Imodium is a useful over-the-counter drug for diarrhea that can be toxic to the heart in high doses and have long-term risks.
Article at a Glance:
- Imodium is the brand name for loperamide, an over-the-counter drug for diarrhea.
- Imodium is not an opioid and does not readily cross into the brain but instead works on opioid receptors in the gut.
- Some people misuse Imodium in an attempt to get high or treat opioid withdrawal symptoms.
- High doses of Imodium can cause potentially fatal cardiac side effects.
Imodium Side Effects
Imodium, the brand name for loperamide, is an over-the-counter medication used to treat diarrhea. Although loperamide is not considered to be an opioid, it works on opioid receptors in the gut to slow down intestinal movement. The result is fewer bowel movements and less watery stool. Unless directed by a physician, Imodium isn’t intended to treat long-term or chronic diarrhea. Side effects are possible, even when someone uses Imodium as directed or intended. Although some side effects are common and expected, a person who is abusing Imodium may have more serious side effects.
Imodium Common Side Effects
- Abdominal cramps
Imodium Major Side Effects and Overdose
With Imodium misuse, side effects can be more severe. Because Imodium does not readily cross the blood-brain barrier, high doses are required to achieve psychoactive effects like euphoria. This can lead to dangerous cardiac side effects like:
- Rapid heartbeat or irregular heartbeat
Because of its impact on electrical conduction within the heart, an Imodium overdose can be fatal in severe cases.
Imodium Long-Term Side Effects
Long-term side effects of Imodium use are unclear. Because Imodium is intended as a short-term medication to treat diarrhea, its long-term effects have not been extensively studied. This is especially true when discussing the high doses of the drug that are sometimes misused. Only a few case reports exist about long-term Imodium use, with some people experiencing heart damage while others did not.
Signs of Imodium Abuse
Imodium abuse is a problem in the United States. In 2019, the FDA limited Imodium’s package size and total doses per package for this reason. While some people misuse Imodium to control diarrhea, others misuse it in an attempt to ward off opioid withdrawal symptoms or get high. When a person begins to become dependent on a drug like Imodium, certain signs can emerge. These can be physical, psychological or behavioral.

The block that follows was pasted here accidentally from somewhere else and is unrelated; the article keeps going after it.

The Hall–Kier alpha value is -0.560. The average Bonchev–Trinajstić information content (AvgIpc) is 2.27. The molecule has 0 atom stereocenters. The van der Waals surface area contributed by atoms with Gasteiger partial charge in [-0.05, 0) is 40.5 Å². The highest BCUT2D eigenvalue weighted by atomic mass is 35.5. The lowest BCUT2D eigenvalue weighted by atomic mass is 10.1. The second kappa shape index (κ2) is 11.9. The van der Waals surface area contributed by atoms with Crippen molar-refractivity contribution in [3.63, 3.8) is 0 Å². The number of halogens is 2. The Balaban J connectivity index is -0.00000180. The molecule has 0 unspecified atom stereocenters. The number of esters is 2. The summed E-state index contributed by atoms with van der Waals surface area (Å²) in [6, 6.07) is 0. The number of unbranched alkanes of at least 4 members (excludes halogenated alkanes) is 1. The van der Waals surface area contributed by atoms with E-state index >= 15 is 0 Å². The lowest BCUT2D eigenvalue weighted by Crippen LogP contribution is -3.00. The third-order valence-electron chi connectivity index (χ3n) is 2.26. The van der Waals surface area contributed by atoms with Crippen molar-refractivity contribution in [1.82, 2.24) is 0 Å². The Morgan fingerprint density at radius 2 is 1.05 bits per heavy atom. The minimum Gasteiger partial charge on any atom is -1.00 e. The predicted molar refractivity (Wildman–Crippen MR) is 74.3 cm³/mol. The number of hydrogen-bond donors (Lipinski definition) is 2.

Behavioral Signs of Abuse
Someone struggling with Imodium use may start showing certain signs as they descend into addiction. Many behavioral symptoms are common to multiple substances and are not specific to a certain drug. Substance abuse symptoms include:
- Acting socially withdrawn
- Avoiding family or friends
- Spending an abnormal amount of time with new friends
- Losing interest in things that once gave pleasure
- Having problems sleeping or sleeping at strange times
- Forgetting appointments
- Missing deadlines
- Experiencing problems at work or school
- Having problems with family
- Acting recklessly
- Having legal problems
Physical Signs of Abuse
Although all signs of abuse mean that addiction should be addressed, physical signs of Imodium abuse can be signs of toxicity, which can be fatal in some cases. You should seek emergency medical attention immediately if you or a loved one show physical signs of Imodium abuse.
Psychological Signs of Abuse
Psychological signs of abuse can also manifest when someone starts struggling with Imodium. Some symptoms include mood swings and irritability.
Find the Help You Need
Just because a drug like Imodium is over-the-counter does not mean that it is safe or that you cannot become addicted to it. If you or a loved one struggles with Imodium misuse, you don’t have to struggle alone. Our experts at The Recovery Village can help you begin an Imodium-free life with treatment options that can work well for your situation.
U.S. Food and Drug Administration. “FDA limits packaging for anti-diarrhea m[…]o encourage safe use.” September 20, 2019. Accessed December 20, 2020.
Drugs.com. “Loperamide.” July 3, 2020. Accessed December 20, 2020.
Zarghami, Mehran; Rezapour, Maryam. “Loperamide Dependency: A Case Report.” Addiction & Health, January 2017. Accessed December 20, 2020.
National Institute on Drug Abuse. “Commonly Used Drug Charts.” August 20, 2020. Accessed December 20, 2020.
The Recovery Village aims to improve the quality of life for people struggling with substance use or mental health disorder with fact-based content about the nature of behavioral health conditions, treatment options and their related outcomes. We publish material that is researched, cited, edited and reviewed by licensed medical professionals. The information we provide is not intended to be a substitute for professional medical advice, diagnosis or treatment. It should not be used in place of the advice of your physician or other qualified healthcare providers.